JSJ: In 2016, Coil + Drift was very young and I was determined to show our latest collection at a big trade show—which I hadn’t done before—on a very limited budget. I got the smallest booth available at ICFF, way in the back. I spent hours laying out the space and could fit all the objects in my car. The second day of the fair, Coil + Drift won the prestigious ICFF Editors’ Award for Best New Exhibitor. You really can’t go wrong doing the absolute best with what you have, even if it seems like you don’t have much.
ID: "Unconscious Forms" touches upon the concept of home and how we move inside ours. What’s your idealized vision of the home?
JSJ: Large interior spaces with clean, clear surfaces and lots of light. It terms of clear surfaces, it’s not about minimalism, but rather about being organized and putting certain things out of sight. Organized storage is the ultimate luxury. I am currently very drawn to rooms that use one paint color on both walls and ceiling. My current color love affair is with dark gray. Rust and merlot are still dreamy as well. This vision is pretty clearly realized inside the world of "Unconscious Forms."
ID: How do the new products you’re introducing at Collective Design reflect this vision?
JSJ: We are introducing three completely new objects for Collective this year and all of them feel very sculptural. Our in polished chrome is about balance and asymmetrical form. The almost feels like a dark walnut passageway. Our new with its bronze mirror-lined drop-down compartment feels like a geode with a dark exterior and gleaming interior. I designed all of them thinking about how we use our treasured objects in our homes. The performers use each in a special way, some in traditional ways, others less so.
ID: After Collective, what’s next?
JSJ: This winter, I designed the final suite at the , a boutique hotel with nine rooms, each by a different designer. It’s in the mountains of rural Oregon, where my mother vacationed as a child. It’s my first complete hotel room design and they gave me lots of creative freedom—there’s a built-in platform bed and woven grass walls.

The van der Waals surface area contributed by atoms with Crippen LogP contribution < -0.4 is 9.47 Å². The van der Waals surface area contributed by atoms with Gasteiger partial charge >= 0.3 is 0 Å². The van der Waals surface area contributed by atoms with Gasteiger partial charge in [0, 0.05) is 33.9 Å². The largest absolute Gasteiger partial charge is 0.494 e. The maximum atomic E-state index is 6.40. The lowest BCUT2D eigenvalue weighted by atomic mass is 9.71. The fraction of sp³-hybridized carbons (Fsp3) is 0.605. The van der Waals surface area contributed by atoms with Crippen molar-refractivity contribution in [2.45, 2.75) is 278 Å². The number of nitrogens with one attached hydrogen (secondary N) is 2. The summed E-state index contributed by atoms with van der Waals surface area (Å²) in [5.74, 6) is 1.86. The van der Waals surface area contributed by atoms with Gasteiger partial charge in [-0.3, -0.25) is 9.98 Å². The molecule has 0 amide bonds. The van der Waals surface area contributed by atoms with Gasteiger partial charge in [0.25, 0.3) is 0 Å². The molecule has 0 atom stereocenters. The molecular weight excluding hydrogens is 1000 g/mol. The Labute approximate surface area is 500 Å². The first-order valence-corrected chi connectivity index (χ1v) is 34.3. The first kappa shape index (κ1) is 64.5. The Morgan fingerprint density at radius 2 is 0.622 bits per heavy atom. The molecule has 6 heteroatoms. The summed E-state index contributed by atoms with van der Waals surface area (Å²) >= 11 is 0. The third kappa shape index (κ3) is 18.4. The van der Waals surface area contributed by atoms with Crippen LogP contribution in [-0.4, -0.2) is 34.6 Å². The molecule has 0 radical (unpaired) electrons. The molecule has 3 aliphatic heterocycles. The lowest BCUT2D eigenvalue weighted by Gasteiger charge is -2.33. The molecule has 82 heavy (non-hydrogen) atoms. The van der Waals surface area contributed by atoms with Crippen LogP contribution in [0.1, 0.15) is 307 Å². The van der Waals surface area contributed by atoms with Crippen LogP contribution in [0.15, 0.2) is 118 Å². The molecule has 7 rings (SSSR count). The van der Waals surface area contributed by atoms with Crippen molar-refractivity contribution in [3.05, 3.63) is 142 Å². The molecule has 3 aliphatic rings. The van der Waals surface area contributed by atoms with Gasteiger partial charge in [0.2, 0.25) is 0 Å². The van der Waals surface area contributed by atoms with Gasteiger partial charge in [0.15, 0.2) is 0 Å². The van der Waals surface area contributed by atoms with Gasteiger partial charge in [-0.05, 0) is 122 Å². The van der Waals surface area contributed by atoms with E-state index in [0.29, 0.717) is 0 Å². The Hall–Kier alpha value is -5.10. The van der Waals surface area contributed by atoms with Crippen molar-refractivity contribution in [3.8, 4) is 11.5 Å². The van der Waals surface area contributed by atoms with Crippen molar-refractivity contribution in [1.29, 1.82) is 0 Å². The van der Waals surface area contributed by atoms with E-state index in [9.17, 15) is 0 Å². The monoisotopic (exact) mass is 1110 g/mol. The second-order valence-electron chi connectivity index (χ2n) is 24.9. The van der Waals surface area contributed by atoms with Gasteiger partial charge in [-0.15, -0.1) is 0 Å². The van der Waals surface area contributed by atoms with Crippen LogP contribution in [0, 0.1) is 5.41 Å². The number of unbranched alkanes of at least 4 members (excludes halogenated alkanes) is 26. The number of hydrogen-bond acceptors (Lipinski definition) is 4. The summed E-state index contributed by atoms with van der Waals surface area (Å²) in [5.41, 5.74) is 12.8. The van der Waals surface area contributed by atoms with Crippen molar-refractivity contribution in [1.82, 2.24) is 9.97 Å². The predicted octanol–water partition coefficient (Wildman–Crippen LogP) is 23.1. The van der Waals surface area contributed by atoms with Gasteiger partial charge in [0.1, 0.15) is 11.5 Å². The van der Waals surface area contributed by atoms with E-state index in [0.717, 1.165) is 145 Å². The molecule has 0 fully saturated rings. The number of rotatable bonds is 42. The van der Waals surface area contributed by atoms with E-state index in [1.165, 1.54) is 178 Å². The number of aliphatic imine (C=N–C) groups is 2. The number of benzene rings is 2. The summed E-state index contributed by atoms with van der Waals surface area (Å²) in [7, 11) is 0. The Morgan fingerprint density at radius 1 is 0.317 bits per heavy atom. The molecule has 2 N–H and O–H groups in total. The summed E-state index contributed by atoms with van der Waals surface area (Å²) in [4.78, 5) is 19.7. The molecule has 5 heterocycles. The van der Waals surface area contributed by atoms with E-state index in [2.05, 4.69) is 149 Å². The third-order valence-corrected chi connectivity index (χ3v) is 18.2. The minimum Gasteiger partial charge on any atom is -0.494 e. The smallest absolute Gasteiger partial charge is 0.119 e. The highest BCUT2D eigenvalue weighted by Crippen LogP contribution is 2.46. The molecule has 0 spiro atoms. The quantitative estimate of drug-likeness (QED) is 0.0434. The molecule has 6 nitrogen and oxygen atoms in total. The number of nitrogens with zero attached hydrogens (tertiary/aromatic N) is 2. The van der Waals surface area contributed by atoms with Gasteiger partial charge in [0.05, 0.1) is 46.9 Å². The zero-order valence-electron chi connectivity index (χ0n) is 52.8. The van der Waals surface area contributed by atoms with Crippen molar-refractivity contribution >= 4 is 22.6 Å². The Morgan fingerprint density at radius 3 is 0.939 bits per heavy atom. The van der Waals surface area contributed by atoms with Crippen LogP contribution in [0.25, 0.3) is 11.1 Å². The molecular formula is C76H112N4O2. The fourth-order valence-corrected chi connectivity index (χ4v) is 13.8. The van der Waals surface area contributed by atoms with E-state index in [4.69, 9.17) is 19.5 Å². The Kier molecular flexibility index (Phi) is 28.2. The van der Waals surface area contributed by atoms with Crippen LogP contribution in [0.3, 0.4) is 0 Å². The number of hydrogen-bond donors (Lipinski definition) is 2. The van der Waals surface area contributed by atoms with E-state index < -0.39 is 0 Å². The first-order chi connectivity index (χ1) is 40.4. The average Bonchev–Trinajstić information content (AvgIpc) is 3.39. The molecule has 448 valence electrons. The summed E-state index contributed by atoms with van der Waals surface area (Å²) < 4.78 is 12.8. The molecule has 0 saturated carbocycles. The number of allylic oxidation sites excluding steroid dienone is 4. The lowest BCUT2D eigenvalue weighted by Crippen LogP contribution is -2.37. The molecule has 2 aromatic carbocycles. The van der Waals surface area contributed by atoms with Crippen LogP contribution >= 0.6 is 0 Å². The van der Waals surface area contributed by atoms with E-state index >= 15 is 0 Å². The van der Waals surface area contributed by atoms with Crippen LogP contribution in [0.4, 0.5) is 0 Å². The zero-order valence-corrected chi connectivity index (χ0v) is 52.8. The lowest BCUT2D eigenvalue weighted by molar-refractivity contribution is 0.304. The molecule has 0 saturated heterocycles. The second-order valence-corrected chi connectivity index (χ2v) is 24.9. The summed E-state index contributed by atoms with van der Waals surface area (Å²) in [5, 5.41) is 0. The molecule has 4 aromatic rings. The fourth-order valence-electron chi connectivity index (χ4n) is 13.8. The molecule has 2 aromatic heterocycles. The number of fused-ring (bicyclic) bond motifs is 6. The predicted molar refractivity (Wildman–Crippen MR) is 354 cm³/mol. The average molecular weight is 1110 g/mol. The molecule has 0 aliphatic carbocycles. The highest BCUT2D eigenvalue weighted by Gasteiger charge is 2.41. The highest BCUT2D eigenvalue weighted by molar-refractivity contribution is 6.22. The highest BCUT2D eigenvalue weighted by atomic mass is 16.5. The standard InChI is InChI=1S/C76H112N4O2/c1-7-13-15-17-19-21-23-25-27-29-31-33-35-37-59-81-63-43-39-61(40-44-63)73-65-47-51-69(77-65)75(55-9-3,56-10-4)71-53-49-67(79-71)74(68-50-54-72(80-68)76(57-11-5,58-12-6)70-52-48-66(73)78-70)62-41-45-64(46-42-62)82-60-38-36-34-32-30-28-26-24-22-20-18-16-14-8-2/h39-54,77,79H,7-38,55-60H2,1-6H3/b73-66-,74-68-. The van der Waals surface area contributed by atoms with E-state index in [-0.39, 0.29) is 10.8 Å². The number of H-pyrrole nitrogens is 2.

In May, we’re releasing the full "Unconscious Forms" film, a collaboration between me, Charlie Schuck, and Natasha Felker, during NYCxDesign. We’re showing it in a gallery-like setting as respite during the hectic shows.
ID: What’s the design community like out in Bushwick, where you’re based?
JSJ: We have a prototyping workshop in Bushwick, Brooklyn, and a small office in Chelsea, so I get to enjoy two wonderful and very different areas. Bushwick is still pretty up and coming, but there are a lot of makers. We share the workshop with builders, set designers, and metal workers, so we constantly share resources and help each other. It’s a great space for experimentation.
In a very similar way, we share our Chelsea office with an architecture firm and a fashion designer. New York is so expensive and tough that people must work together, but this leads to great friendships and collaborations.
ID: What’s an admired historic interior or building?
JSJ: redesign of Paris’s , where the French president lives. It has since been redesigned, but perfectly balances modern design inside a historic structure.
ID: What’s your dream commission?
JSJ: I’d love to do more custom objects and spatial designs for hotels. They’re spaces where people allow themselves to live (however temporarily) inside a fantasy.